Part 2 of email mini-course: You’re ready to start shopping for a house. What now?

By Sarah Beauchamp | Wichita Journalism Collaborative

Buying a house can be a daunting process at any time, with it being the largest purchase most people make. It may be especially so right now because of rising in housing costs and interest rates plus the limited market of houses available.

This is part 2 of an email course from the Wichita Journalism Collaborative that guides first-time buyers through the process.

You can sign up for the course at

Lesson 2: You’re ready to start shopping for a house. What now?

For this step of the course we’ll hear from Kati Harper, a longtime real estate agent. She’ll walk you through the process of shopping, and how to find the right fit for you.

Before Shopping

Once you know you’re ready, Harper says the first step is getting prequalified for a home loan. Prequalification will tell you your price range. It will ensure you’re not wasting time and energy looking out of your price range. Prequalifications also help you to know what your highest final offer can be.

Harper said she still feels it’s a good time to buy for those who are ready to start looking. Do not be discouraged by the interest rates because historically they’ve been as high as 9%.

Finding an Agent

After that you’re ready to really begin the process, and it’s time to find an agent who will guide you through the process.

Harper said finding an agent you trust and feel comfortable with is essential. They know what to look for and how to handle any issues that come up while buying a house. A good agent can guide you through these steps and offer solutions.

“We’re in and out of houses all day,” Harper said. “We can see things to look for.”

Harper said to ask friends or family you trust for referrals. If that doesn’t yield anything, there are lists online. provides lists of realtors in the Wichita area. Harper recommends interviewing a few to find someone you feel most comfortable with. Keep in mind that the seller usually pays real estate agent costs, so don’t let that deter you from going with the agent you want.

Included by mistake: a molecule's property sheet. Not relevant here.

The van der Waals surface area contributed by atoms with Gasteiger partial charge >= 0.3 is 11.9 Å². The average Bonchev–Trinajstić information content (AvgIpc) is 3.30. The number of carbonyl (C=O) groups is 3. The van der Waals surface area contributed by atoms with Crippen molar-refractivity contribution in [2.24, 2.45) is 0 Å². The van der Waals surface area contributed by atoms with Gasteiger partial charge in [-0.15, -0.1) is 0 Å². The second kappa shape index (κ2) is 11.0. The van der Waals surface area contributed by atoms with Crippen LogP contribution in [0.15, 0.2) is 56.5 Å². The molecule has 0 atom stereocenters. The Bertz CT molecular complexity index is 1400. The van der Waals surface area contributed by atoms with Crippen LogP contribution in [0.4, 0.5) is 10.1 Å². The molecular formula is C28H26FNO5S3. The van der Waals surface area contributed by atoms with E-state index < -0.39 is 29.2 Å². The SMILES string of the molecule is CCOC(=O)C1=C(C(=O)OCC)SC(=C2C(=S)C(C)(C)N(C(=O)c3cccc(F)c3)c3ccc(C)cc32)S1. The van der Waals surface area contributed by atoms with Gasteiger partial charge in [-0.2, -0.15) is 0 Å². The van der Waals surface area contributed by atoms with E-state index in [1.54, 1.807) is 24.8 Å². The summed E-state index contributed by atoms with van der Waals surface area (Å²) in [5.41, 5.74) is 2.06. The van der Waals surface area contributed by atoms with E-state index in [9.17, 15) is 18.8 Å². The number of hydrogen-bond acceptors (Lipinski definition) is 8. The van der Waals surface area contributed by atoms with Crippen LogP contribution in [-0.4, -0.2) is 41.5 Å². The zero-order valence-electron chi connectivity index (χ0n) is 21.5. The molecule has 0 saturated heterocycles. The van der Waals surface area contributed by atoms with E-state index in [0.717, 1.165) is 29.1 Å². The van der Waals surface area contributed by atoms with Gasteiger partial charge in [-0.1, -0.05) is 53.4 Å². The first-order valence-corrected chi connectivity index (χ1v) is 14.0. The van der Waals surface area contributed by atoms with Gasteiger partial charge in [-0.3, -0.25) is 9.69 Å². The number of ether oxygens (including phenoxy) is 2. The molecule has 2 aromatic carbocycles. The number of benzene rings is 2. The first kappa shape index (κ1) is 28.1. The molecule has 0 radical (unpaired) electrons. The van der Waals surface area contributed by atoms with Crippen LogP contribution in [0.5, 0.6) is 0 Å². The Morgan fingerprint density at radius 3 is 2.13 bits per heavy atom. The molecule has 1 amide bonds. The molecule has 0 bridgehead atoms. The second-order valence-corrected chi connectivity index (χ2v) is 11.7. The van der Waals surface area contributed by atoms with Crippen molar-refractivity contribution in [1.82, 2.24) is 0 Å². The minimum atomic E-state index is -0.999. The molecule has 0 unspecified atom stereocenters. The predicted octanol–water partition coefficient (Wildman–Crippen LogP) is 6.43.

Harper recommended asking how long they’ve worked in real estate and what market they are most familiar with.

“Really it’s who fits with you the best,” Harper said.

Harper said a good agent will know the laws around housing and be able to guide you through them.

Viewing houses

After you’ve found an agent, the next step is looking at houses. Harper said to keep in mind that agents can show any house, not just the ones with their company. 

Harper said while looking at houses, it’s important to watch out for these “big items”: roof, heating and air, foundation, plumbing and siding. 

Issues with these parts of the house can affect insurance rates.

Harper said good agents will be able to point out issues with the houses you’re interested in and keep you grounded.

Harper said the amount of time buyers have to consider houses right now varies based on location and pricing. Do not wait too long if you’re interested.

“If it’s one you really like, don’t drag your feet,” Harper said.

Making an offer

Harper said it’s important to have the prequalification letter once you find a house you like to avoid delays while preparing to send an offer. If you have that letter, your agent can sit down with you to write an offer. Harper said a good agent will know and be able to guide you on what a good offer is.

Harper referenced a time a couple years ago when houses were selling way over asking prices. She said at that time, to avoid the confusion, she would write an offer that included an escalation clause, stating that the buyer would offer $1,000 over the next highest offer up to whatever her client was approved for. This meant they weren’t going over budget, and avoided the stress many buyers were dealt with in trying to guess whether their offer was too low or way over everyone else’s.

The type of loan you have will also determine what house you are approved to make offers on and what condition they can be in. Federal Housing Administration loans are more difficult to get approved and houses have to be in better condition. Because of this, Harper said some sellers will accept a lower offer from a conventional loan in order to avoid the hassle of repairs often required for an FHA loan. 

Harper said FHA loans require more repairs up front because of the lower down payment requirements. With conventional loans, Harper said, the lenders can see that buyers have more money on hand for repairs.

Harper said another option is to include an offer contingent on getting certain repairs done. 

Harper said common repair requests include:

  • Fixing roof issues 
  • Electric repairs 
  • Fixing plumbing issues
  • Fixing wood around windows and doors
  • Fixing or replacing broken windows 
  • Peeling paint for FHA loans
  • Adding handrails to stairs with three or more steps for FHA loans
  • Having furnace cleaned and serviced

Harper said after an offer is sent you should hear back within three days.